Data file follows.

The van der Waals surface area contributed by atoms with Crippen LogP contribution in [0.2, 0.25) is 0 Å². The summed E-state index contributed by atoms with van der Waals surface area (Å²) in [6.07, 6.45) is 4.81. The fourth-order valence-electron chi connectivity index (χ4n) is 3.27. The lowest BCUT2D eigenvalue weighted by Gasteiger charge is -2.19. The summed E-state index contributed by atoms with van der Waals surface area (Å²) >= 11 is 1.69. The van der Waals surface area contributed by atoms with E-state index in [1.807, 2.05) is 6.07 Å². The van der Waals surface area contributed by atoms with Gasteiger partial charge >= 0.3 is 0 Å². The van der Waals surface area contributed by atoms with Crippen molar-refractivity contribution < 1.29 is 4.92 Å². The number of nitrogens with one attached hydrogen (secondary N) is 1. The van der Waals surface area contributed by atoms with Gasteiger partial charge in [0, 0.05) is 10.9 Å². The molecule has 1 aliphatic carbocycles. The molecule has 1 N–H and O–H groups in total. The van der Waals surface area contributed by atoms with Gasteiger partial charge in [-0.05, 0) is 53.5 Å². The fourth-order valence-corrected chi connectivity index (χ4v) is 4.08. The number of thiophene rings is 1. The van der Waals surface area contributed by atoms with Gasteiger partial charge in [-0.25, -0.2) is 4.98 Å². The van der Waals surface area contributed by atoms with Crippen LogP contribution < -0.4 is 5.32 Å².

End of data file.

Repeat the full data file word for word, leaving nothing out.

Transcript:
The van der Waals surface area contributed by atoms with Crippen LogP contribution in [0.2, 0.25) is 0 Å². The summed E-state index contributed by atoms with van der Waals surface area (Å²) in [6.07, 6.45) is 4.81. The fourth-order valence-electron chi connectivity index (χ4n) is 3.27. The lowest BCUT2D eigenvalue weighted by Gasteiger charge is -2.19. The summed E-state index contributed by atoms with van der Waals surface area (Å²) >= 11 is 1.69. The van der Waals surface area contributed by atoms with E-state index in [1.807, 2.05) is 6.07 Å². The van der Waals surface area contributed by atoms with Gasteiger partial charge >= 0.3 is 0 Å². The van der Waals surface area contributed by atoms with Crippen molar-refractivity contribution < 1.29 is 4.92 Å². The number of nitrogens with one attached hydrogen (secondary N) is 1. The van der Waals surface area contributed by atoms with Gasteiger partial charge in [0, 0.05) is 10.9 Å². The molecule has 1 aliphatic carbocycles. The molecule has 1 N–H and O–H groups in total. The van der Waals surface area contributed by atoms with Gasteiger partial charge in [-0.05, 0) is 53.5 Å². The fourth-order valence-corrected chi connectivity index (χ4v) is 4.08. The number of thiophene rings is 1. The van der Waals surface area contributed by atoms with Gasteiger partial charge in [-0.25, -0.2) is 4.98 Å². The van der Waals surface area contributed by atoms with Crippen LogP contribution < -0.4 is 5.32 Å².